The biggest news out of City Hall yesterday was that the contentious fire union contract was unanimously approved by the Council in order to prevent brownouts from occurring. As I noted about a week and a half ago, the Mayor and the Firefighter’s Union reached a comprehensive agreement to avert looming brownouts caused by the HFD going over budget for the fiscal year as a result of massive overtime pay paid through a generous union contract. As Off the Kuff notes, the Firefighter’s Union has already overwhelmingly ratified this agreement, meaning it is now slated to go into effect.
Mike Morris at the Houston Chronicle has the full story on this issue, including the fact that the Firefighter’s Union approved the compromise by a nearly 2-to-1 margin. The article also has a comprehensive summation of the other major actions taken by the City Council throughout the course of the day. First and foremost, a major proposal to combat blighted buildings was tagged for another two weeks. Second, the long-awaited joint-processing-center finally received appropriations from City Hall. Third, a new development has occurred in the Uber/Lyft issue, specifically pertaining to safety records.
Morris also wrote at length about the blight ordinance on Tuesday in the Houston Chronicle. The gist of the issue is that tax breaks would be given to those developers who restore blighted buildings. To qualify as “blighted,” building in question would have to be ordered by the Building and Standards Commission. In an impoverished neighborhood, up to 90% of the property tax bill could be written off, according to the Chronicle article. In non-impoverished neighborhoods, it would be half the bill. Anyways, Morris’ article covers the bases remarkably well. I encourage you to read it all.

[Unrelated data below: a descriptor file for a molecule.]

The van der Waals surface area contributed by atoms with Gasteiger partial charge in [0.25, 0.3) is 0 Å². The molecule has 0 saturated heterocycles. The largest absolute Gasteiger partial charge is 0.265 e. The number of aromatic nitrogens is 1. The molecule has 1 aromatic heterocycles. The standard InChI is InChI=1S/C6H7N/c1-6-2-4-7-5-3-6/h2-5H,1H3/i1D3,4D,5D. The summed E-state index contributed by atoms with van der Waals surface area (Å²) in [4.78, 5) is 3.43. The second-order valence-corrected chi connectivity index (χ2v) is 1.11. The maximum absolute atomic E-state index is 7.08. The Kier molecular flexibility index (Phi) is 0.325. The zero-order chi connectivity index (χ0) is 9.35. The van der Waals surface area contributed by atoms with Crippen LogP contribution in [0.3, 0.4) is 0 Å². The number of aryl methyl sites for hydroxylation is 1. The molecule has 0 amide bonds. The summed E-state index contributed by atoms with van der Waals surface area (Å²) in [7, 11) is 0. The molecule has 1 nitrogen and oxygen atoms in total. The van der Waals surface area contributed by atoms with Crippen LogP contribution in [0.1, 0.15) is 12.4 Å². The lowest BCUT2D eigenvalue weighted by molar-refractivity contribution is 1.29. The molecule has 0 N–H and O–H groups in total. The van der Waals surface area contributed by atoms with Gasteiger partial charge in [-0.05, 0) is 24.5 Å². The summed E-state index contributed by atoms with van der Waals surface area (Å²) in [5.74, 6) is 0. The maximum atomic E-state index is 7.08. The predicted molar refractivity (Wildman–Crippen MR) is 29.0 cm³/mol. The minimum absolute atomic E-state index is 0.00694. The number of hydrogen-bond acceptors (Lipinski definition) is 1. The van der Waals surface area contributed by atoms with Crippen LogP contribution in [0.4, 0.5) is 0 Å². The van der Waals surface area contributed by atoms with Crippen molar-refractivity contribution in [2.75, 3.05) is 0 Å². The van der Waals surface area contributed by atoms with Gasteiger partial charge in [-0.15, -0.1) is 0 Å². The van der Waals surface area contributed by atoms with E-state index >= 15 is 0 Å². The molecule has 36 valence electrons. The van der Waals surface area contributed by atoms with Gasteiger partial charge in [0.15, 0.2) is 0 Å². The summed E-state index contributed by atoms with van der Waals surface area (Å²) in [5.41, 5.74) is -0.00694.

In the second main agenda item, the Council approved funding for a joint processing center, fulfilling many of the duties of the municipal jail. Just last year, city voters narrowly approved a proposition to dole out some money for this project. Accordingly, this is not all that surprising of an issue.
Last, but certainly not least, there is a new development in the Uber/Lyft debate. If you have read any of my previous posts, or ever picked up the Chronicle’s Letter to the Editor page, you could probably predict my thoughts on the matter (I’m skeptical, to say the least). However, now it appears that the City of Houston has begun to take a similar position as well.
Yesterday afternoon, I got an informational email from Christopher Newport, a chief regulatory spokesperson for the City of Houston. Evidently, in an attempt to monitor the dealings of Lyft –which recently began operating (in a legal grey area) throughout the City– bureaucrats from City Hall found that the cars in question associated with the ridesharing organization were not properly inspected.
“We rode in a Lyft vehicle with an expired State of Texas inspection sticker,” Newport said. “If Lyft missed something as obvious as this, what else is being missed? Unfortunately, we now have to question whether Lyft ever looked at this vehicle and others operating within their systems. We also have to doubt whether Lyft assurances regarding driver background checks are valid. Basic regulations are meant to prevent these situations, while providing for as much choice to Houstonians as possible. We are providing this information so Houstonians can make more informed decisions when choosing which transportation options to use.”
I must admit this revelation is a tad bit surprising. A couple of weeks ago, I had an extended conversation with a representative for Lyft, who detailed all the differences it had from Uber, the other high-profile ridesharing app. At issue here is whether or not the City Council should rewrite the lengthy taxi regulations to accommodate the new entrants into the market. The spokesperson for Lyft chronicled the many ways the company ostensibly ensures its cars and drivers are “all about safety and quality.” Evidently, the assurance does not have too much weight to it.
Make no mistake, this is not just a bias on my part causing me to poach isolated incidents and present them as systemic of a larger problem than exists in reality. The City of Houston broke this story, and sent it out to the press.
Perhaps why the Chronicle has not mentioned it will be the better question.
UPDATE: H/t to Evan Mintz at the Chronicle’s Editorial board, I stand corrected. The incomparable Dug Begley at the Chronicle wrote this up on The Highwayman blog last night. Full disclosure, I do not function before 8AM, so if you see an article that is published at 6AM, like this one, it means that I wrote it late the night before.